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Senate Finance Committee Markup of Health Care

Editor’s note: Here is what Bloomberg is reporting will happen with the mark up of the Senate Finance Committee Bill.

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Sept. 21 (Bloomberg) — Senate Finance Committee Chairman Max Baucus <http://search.bloomberg.com/search?q=Max+Baucus&site=wnews&client=wnews&proxystylesheet=wnews&output=xml_no_dtd&ie=UTF-8&oe=UTF-8&filter=p&getfields=wnnis&sort=date:D:S:d1>  will seek to make insurance more affordable for low- income Americans and may scale back a tax on high-end health plans, according to a person familiar with negotiations over his health-care proposal.

Baucus, seeking to address criticism of his plan from lawmakers in both parties, will expand subsidies for people trying to buy insurance through an online exchange, said the person, who asked not to be identified. He’s also considering cutting back an excise tax on so-called Cadillac plans so fewer people would be affected, an issue important to labor unions.

He’s discussing other amendments today with fellow Democrats, including one to lower penalties for those who fail to buy insurance.

Democrats in Congress are struggling to meet President Barack Obama’s <http://search.bloomberg.com/search?q=Barack+Obama%3Fs&site=wnews&client=wnews&proxystylesheet=wnews&output=xml_no_dtd&ie=UTF-8&oe=UTF-8&filter=p&getfields=wnnis&sort=date:D:S:d1>  call for legislation that curbs the rising cost of health care and expands coverage to most of the 46 million Americans who lack health insurance.

The finance panel is drafting the legislation this week, and the modifications present a challenge to Baucus in his bid to get a measure before the Senate that can get the 60 votes needed to block Republican delaying tactics. Democrats control 59 votes in the chamber, making some bipartisan support necessary.

Adding to Cost

Members of the committee, split between 13 Democrats and 10 Republicans, have filed 564 amendments for consideration. The changes would add to the cost of the proposal, which Baucus last week placed at $856 billion.

The Montana Democrat will build in other cost cuts to make way for the changes, the person said.

Baucus’s legislation, which he unveiled last week, would require almost all Americans to have insurance or pay a penalty. It would also expand Medicaid, as well as provide subsidies to help millions of people get coverage.

The plan utilizes nonprofit cooperatives rather than a government program to compete against Aetna Inc. <http://www.bloomberg.com/apps/quote?ticker=AET%3AUS>  and other insurers, and drops a mandate that all employers provide health care to workers. Both provisions are designed to make the measure more attractive to Republicans, although no Republican in the chamber has yet signed on.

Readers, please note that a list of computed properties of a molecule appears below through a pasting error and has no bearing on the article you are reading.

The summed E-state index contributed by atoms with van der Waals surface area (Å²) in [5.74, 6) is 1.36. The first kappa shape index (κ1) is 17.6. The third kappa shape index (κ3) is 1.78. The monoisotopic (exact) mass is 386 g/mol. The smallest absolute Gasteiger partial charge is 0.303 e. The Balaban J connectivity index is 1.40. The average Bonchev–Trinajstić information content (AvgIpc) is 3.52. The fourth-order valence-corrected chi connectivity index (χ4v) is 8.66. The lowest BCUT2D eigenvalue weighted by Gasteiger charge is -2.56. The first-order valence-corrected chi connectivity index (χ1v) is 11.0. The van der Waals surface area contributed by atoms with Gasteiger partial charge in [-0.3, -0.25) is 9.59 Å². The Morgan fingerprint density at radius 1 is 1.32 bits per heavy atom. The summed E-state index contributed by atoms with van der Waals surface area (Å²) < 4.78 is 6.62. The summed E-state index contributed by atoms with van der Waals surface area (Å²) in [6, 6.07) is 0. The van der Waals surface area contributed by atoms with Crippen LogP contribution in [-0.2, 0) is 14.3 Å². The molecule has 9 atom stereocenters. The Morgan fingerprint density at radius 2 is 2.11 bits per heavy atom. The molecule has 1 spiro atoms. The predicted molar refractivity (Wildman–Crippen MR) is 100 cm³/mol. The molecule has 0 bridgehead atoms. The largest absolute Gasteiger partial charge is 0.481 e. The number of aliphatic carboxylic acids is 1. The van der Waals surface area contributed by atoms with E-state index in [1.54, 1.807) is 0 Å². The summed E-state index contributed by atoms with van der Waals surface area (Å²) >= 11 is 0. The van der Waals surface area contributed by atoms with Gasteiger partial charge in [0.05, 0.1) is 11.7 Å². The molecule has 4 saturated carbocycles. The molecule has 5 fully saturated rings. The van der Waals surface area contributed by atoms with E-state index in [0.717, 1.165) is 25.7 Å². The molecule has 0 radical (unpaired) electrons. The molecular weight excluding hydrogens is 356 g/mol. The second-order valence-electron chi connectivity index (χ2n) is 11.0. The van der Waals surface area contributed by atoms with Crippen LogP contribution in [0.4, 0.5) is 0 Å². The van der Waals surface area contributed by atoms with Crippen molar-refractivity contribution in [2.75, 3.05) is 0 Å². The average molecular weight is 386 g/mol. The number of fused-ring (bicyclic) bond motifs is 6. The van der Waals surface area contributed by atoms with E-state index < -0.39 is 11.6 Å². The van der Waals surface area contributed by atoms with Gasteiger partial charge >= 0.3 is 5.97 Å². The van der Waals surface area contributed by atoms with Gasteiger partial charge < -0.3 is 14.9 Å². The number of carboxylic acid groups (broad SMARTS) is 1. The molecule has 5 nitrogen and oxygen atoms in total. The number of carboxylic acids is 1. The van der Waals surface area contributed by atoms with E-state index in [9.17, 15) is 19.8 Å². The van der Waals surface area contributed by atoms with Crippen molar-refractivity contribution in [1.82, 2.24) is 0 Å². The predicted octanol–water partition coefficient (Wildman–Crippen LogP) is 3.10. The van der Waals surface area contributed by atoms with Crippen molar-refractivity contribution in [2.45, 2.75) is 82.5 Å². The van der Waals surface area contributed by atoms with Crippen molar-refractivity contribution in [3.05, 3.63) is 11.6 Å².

Medicare Savings

To pay for his plan, Baucus seeks savings in programs such as Medicare, the federal insurance plan for the elderly. He also proposed a levy on the costliest health plans and about $13 billion in fees on insurers, medical-device manufacturers, drugmakers and clinical laboratories.

Most of the toughest criticism of his proposal has been in the area of affordability. Under his original proposal, beginning in 2013, tax credits would be available on a sliding scale to individuals and families between 134 and 300 percent of the federal poverty level, based on the percentage of income spent on health premiums. The scale ranges from 3 percent to 13 percent of income.

Additionally, those at between 300 percent and 400 percent of the poverty level can get a tax credit to help pay for their insurance once they’ve spent 13 percent of their income on health insurance. Some senators, including Democrat Ron Wyden <http://search.bloomberg.com/search?q=Ron+Wyden&site=wnews&client=wnews&proxystylesheet=wnews&output=xml_no_dtd&ie=UTF-8&oe=UTF-8&filter=p&getfields=wnnis&sort=date:D:S:d1>  of Oregon, say 13 percent is too high.

The penalties for individuals who fail to get insurance also have come under fire. Baucus proposed last week imposing penalties of $750 per person and $1,500 per family for those between 100 percent and 300 percent of the poverty level, and $950 for individuals and $3,800 for families for those at higher income levels.

As the panel weighs in, other key changes lawmakers want to make include a plan by Senator Olympia Snowe <http://search.bloomberg.com/search?q=Olympia+Snowe&site=wnews&client=wnews&proxystylesheet=wnews&output=xml_no_dtd&ie=UTF-8&oe=UTF-8&filter=p&getfields=wnnis&sort=date:D:S:d1> , a Maine Republican, to create a nonprofit government entity to provide insurance if private coverage proved too expensive for some people. Her amendment would establish the program in any state unless coverage is deemed affordable to at least 95 percent of the residents.

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September 21, 2009 - Posted by | Federal Government, healthcare | ,

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